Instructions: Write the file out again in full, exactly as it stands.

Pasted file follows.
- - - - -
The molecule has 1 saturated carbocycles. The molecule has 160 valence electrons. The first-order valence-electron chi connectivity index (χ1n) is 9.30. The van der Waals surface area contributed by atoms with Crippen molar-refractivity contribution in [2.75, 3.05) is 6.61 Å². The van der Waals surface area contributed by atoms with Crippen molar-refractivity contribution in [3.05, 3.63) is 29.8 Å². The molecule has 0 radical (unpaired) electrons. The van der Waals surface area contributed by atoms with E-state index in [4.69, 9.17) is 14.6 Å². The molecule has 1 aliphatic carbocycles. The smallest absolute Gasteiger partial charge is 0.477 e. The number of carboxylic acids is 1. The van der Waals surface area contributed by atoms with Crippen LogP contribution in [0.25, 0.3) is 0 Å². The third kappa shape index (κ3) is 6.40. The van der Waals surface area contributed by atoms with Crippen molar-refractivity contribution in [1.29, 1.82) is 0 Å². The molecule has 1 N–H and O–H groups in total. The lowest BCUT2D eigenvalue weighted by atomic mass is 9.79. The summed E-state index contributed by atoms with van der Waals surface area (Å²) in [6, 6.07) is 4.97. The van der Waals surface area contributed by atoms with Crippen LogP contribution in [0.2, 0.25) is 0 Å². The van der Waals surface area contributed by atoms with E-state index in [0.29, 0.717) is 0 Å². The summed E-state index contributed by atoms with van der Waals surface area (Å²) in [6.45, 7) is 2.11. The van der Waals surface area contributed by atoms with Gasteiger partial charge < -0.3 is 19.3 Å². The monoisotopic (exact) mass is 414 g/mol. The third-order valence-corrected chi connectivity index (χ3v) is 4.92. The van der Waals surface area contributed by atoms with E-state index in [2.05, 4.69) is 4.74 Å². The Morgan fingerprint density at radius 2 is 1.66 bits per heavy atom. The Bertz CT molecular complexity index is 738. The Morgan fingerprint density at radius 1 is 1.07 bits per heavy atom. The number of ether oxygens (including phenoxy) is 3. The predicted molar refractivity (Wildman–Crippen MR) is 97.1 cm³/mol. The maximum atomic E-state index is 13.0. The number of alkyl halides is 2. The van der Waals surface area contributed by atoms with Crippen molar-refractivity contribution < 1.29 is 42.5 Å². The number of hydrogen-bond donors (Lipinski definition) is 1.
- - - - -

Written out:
The molecule has 1 saturated carbocycles. The molecule has 160 valence electrons. The first-order valence-electron chi connectivity index (χ1n) is 9.30. The van der Waals surface area contributed by atoms with Crippen molar-refractivity contribution in [2.75, 3.05) is 6.61 Å². The van der Waals surface area contributed by atoms with Crippen molar-refractivity contribution in [3.05, 3.63) is 29.8 Å². The molecule has 0 radical (unpaired) electrons. The van der Waals surface area contributed by atoms with E-state index in [4.69, 9.17) is 14.6 Å². The molecule has 1 aliphatic carbocycles. The smallest absolute Gasteiger partial charge is 0.477 e. The number of carboxylic acids is 1. The van der Waals surface area contributed by atoms with Crippen LogP contribution in [0.25, 0.3) is 0 Å². The third kappa shape index (κ3) is 6.40. The van der Waals surface area contributed by atoms with Crippen molar-refractivity contribution in [1.29, 1.82) is 0 Å². The molecule has 1 N–H and O–H groups in total. The lowest BCUT2D eigenvalue weighted by atomic mass is 9.79. The summed E-state index contributed by atoms with van der Waals surface area (Å²) in [6, 6.07) is 4.97. The van der Waals surface area contributed by atoms with Crippen LogP contribution in [0.2, 0.25) is 0 Å². The van der Waals surface area contributed by atoms with E-state index in [0.29, 0.717) is 0 Å². The summed E-state index contributed by atoms with van der Waals surface area (Å²) in [6.45, 7) is 2.11. The van der Waals surface area contributed by atoms with Gasteiger partial charge < -0.3 is 19.3 Å². The monoisotopic (exact) mass is 414 g/mol. The third-order valence-corrected chi connectivity index (χ3v) is 4.92. The van der Waals surface area contributed by atoms with E-state index in [2.05, 4.69) is 4.74 Å². The Morgan fingerprint density at radius 2 is 1.66 bits per heavy atom. The Bertz CT molecular complexity index is 738. The Morgan fingerprint density at radius 1 is 1.07 bits per heavy atom. The number of ether oxygens (including phenoxy) is 3. The predicted molar refractivity (Wildman–Crippen MR) is 97.1 cm³/mol. The maximum atomic E-state index is 13.0. The number of alkyl halides is 2. The van der Waals surface area contributed by atoms with Crippen molar-refractivity contribution < 1.29 is 42.5 Å². The number of hydrogen-bond donors (Lipinski definition) is 1.